Chinese State Media Demand CNN Apology for Journalist Question About 39 UK Truck Victims

By Eva Fu
Eva Fu
Eva Fu
China Reporter
Eva Fu is a New York-based writer for The Epoch Times focusing on U.S.-China relations, religious freedom, and human rights. Contact Eva at
October 28, 2019 Updated: October 28, 2019

Chinese state media has demanded that CNN apologize for posing a question they deemed “extremely ridiculous” relating to the 39 people found dead in a truck in eastern England.

Last week, 39 bodies were found frozen to death in a sealed trailer in Essex, 31 of whom were men and eight women. It prompted British authorities to launch one of the largest murder investigations in the country’s history.

The police initially believed the victims to be Chinese nationals, but backtracked on the statement Oct. 25 night, saying that their identities were still “a developing picture.” Some media have reported that rural villages in Vietnam are searching for missing relatives, leading to speculation that the victims could be Vietnamese migrants traveling with fake Chinese passports.

Britain Truck Bodies Found
Garda immigration officers at Dublin Port, Ireland, on Oct. 23, 2019, that is reported to have been the likely exit point for a truck containing 39 people, to journey from Europe to the British ferry port at Holyhead in Wales. (Brian Lawless/PA via AP)

A CNN reporter asked the Chinese foreign ministry spokesperson Hua Chunying for “some context” about the case on Friday during a regular press conference in Beijing.

A day prior, Hua had claimed that the country made “historic leaps” over the course of the Chinese Communist Party’s 70 years of ruling, in response to U.S. Vice President Mike Pence’s speech criticizing China.

The reporter then asked: “As you laid out, there have been many successes, advances and progress of the past 70 years with the People’s Republic of China…Hearing that and then from an outside perspective, what would then motivate people from China to want to leave in such a risky way?,” referring to the UK case.

Hua responded that the question was “inappropriate” in presuming the victims were Chinese. This is despite the fact that the Chinese embassy in the UK also initially released a statement acknowledging the incident.

“It exposes something in your mind or rather, in the mind of some American media that you represent,” she said, without elaborating.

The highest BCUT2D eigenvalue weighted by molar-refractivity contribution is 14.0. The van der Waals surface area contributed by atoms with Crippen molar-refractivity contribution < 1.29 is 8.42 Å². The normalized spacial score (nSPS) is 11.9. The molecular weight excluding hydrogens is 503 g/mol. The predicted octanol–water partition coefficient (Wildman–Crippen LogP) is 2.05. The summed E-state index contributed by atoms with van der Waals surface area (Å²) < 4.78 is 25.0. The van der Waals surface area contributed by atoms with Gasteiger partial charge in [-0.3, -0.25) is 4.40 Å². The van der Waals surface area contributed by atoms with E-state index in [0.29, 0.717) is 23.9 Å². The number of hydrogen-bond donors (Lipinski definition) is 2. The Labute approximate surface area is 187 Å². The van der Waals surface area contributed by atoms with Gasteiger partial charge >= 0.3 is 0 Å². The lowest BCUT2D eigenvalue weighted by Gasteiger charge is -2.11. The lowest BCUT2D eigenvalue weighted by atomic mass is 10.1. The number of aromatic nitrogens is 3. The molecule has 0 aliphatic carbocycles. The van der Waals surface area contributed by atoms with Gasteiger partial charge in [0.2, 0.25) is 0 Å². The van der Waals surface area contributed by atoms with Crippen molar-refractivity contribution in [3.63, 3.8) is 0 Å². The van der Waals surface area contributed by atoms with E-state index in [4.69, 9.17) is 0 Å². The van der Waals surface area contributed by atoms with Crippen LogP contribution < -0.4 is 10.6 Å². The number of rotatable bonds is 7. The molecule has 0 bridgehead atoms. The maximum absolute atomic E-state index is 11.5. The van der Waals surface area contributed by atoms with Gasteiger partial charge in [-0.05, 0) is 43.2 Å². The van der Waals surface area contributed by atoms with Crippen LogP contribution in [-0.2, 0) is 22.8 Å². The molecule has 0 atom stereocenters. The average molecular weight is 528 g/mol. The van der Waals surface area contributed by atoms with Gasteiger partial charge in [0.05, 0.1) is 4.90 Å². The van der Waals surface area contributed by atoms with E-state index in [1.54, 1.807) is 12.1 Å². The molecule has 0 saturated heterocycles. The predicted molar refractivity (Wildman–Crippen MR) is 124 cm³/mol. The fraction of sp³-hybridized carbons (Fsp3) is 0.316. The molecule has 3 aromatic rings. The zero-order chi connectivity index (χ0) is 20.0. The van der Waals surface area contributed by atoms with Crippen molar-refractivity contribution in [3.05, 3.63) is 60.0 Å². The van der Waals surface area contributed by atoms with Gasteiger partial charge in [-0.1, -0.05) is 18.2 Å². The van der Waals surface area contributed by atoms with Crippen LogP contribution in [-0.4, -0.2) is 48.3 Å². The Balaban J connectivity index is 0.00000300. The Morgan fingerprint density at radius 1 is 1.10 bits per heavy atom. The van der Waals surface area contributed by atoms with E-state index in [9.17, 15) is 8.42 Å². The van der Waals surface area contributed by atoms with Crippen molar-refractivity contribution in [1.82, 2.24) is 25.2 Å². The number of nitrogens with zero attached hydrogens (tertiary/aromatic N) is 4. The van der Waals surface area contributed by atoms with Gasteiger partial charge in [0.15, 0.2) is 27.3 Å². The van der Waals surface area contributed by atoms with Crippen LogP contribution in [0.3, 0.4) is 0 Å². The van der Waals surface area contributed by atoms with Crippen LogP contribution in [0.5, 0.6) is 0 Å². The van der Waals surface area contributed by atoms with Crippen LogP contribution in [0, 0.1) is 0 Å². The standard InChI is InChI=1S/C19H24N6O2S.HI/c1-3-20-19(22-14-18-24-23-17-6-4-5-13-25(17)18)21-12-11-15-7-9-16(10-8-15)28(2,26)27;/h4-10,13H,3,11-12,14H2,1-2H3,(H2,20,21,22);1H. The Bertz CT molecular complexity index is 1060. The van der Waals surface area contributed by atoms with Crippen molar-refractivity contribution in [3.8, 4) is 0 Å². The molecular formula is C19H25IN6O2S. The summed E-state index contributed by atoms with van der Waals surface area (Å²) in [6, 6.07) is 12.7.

On Oct. 28, China’s state broadcaster China Central Television (CCTV) lashed out at CNN, saying that the reporter’s question had “sinister motives,” and that “CNN reports the world with bias.”

“[The question] showed a lack of basic sympathy,” the commentary stated. It went on to criticize the reporter for linking the human trafficking with China’s national celebration. “As to what it wants to implicitly suggest, or rather expressly demonstrate by chaining the two together, only CNN itself will know,” it stated.

“The CNN reporter owes an apology to the families of the 39 victims and to Chinese people, although the debt you [the reporter] owe is already too much.”

When asked about the latest update regarding the deaths, a Chinese foreign ministry official said on Oct. 28 that they have been asking the British side for “more valid information” on the victims’ identities. He added that “illegal migration and human trafficking are international problems” and that the Chinese government will make “rigorous effort” to address them.

He declined to confirm whether there were illegal Vietnamese migrants with fake Chinese documents going to Europe via China among the victims, but said that the Chinese Embassy in Vietnam was in “close communication” with relevant local departments.

death vietnam truck
Family members and neighbours of Pham Thi Tra My, believed to be one of the 39 people found dead in a refrigerated truck in Britain, attend a praying ceremony with Buddhist monks in front of a makeshift shrine made for Pham Thi Tra My at her house in Ha Tinh province, Vietnam, on Oct. 28, 2019. (Linh Pham/Getty Images)

The truck driver, 25-year-old Maurice Robinson, was charged with 39 counts of manslaughter and two counts of conspiracy. He is in custody and due to appear in court on Nov. 25, according to the BBC.

Three suspects arrested during the investigation were released on bail on Sunday.

At a court hearing on Monday morning, the prosecutor described Robinson to be part of a global smuggling ring that has trafficked a large number of illegal immigrants into the country.

At least 24 Vietnamese families reported missing relatives whom they fear to have died in the truck tragedy, according to Vietnemese media reports. Local authorities have taken forensics samples from the family members of those missing to assist British police in their probe, according to Vietnamese newspaper VnExpress.

Britain’s Prime Minister Boris Johnson signs a book of condolence during a visit to Thurrock Council Offices in Thurrock, east of London on Oct. 28, 2019. (Stefan Rousseau/POOL/AFP via Getty Images)

The British Prime Minister Boris Johnson sent condolences to the victims on Oct. 28, saying that “the whole nation, and indeed the world, has been shocked by this tragedy.” He added that they were “innocent people who were hoping for a better life in this country.”

He also promised to bring the criminals to justice. “In condemning the callousness of those responsible for this crime we in the government of the United Kingdom resolve to do everything in our power to bring the perpetrators to justice.”

Eva Fu
China Reporter
Eva Fu is a New York-based writer for The Epoch Times focusing on U.S.-China relations, religious freedom, and human rights. Contact Eva at